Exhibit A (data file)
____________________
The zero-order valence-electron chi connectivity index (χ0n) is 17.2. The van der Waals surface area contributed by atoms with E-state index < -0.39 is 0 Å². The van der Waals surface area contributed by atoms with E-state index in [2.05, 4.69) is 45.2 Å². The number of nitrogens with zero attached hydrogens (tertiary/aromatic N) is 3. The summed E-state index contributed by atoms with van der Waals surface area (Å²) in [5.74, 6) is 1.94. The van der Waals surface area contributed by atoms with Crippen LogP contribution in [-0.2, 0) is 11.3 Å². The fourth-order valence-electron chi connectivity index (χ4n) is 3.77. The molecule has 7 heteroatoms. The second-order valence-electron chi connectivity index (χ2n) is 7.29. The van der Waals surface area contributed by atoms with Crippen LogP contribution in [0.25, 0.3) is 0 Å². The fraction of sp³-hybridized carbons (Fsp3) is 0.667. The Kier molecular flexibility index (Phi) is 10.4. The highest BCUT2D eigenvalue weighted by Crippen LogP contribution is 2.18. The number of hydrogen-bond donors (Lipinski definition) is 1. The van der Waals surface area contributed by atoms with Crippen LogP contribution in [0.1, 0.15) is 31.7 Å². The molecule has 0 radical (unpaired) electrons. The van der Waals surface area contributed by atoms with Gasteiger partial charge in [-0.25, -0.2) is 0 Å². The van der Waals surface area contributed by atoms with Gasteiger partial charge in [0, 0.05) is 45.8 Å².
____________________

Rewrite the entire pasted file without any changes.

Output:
The zero-order valence-electron chi connectivity index (χ0n) is 17.2. The van der Waals surface area contributed by atoms with E-state index < -0.39 is 0 Å². The van der Waals surface area contributed by atoms with E-state index in [2.05, 4.69) is 45.2 Å². The number of nitrogens with zero attached hydrogens (tertiary/aromatic N) is 3. The summed E-state index contributed by atoms with van der Waals surface area (Å²) in [5.74, 6) is 1.94. The van der Waals surface area contributed by atoms with Crippen LogP contribution in [-0.2, 0) is 11.3 Å². The fourth-order valence-electron chi connectivity index (χ4n) is 3.77. The molecule has 7 heteroatoms. The second-order valence-electron chi connectivity index (χ2n) is 7.29. The van der Waals surface area contributed by atoms with Crippen LogP contribution in [0.25, 0.3) is 0 Å². The fraction of sp³-hybridized carbons (Fsp3) is 0.667. The Kier molecular flexibility index (Phi) is 10.4. The highest BCUT2D eigenvalue weighted by Crippen LogP contribution is 2.18. The number of hydrogen-bond donors (Lipinski definition) is 1. The van der Waals surface area contributed by atoms with Crippen LogP contribution in [0.1, 0.15) is 31.7 Å². The molecule has 0 radical (unpaired) electrons. The van der Waals surface area contributed by atoms with Gasteiger partial charge in [-0.25, -0.2) is 0 Å². The van der Waals surface area contributed by atoms with Gasteiger partial charge in [0, 0.05) is 45.8 Å².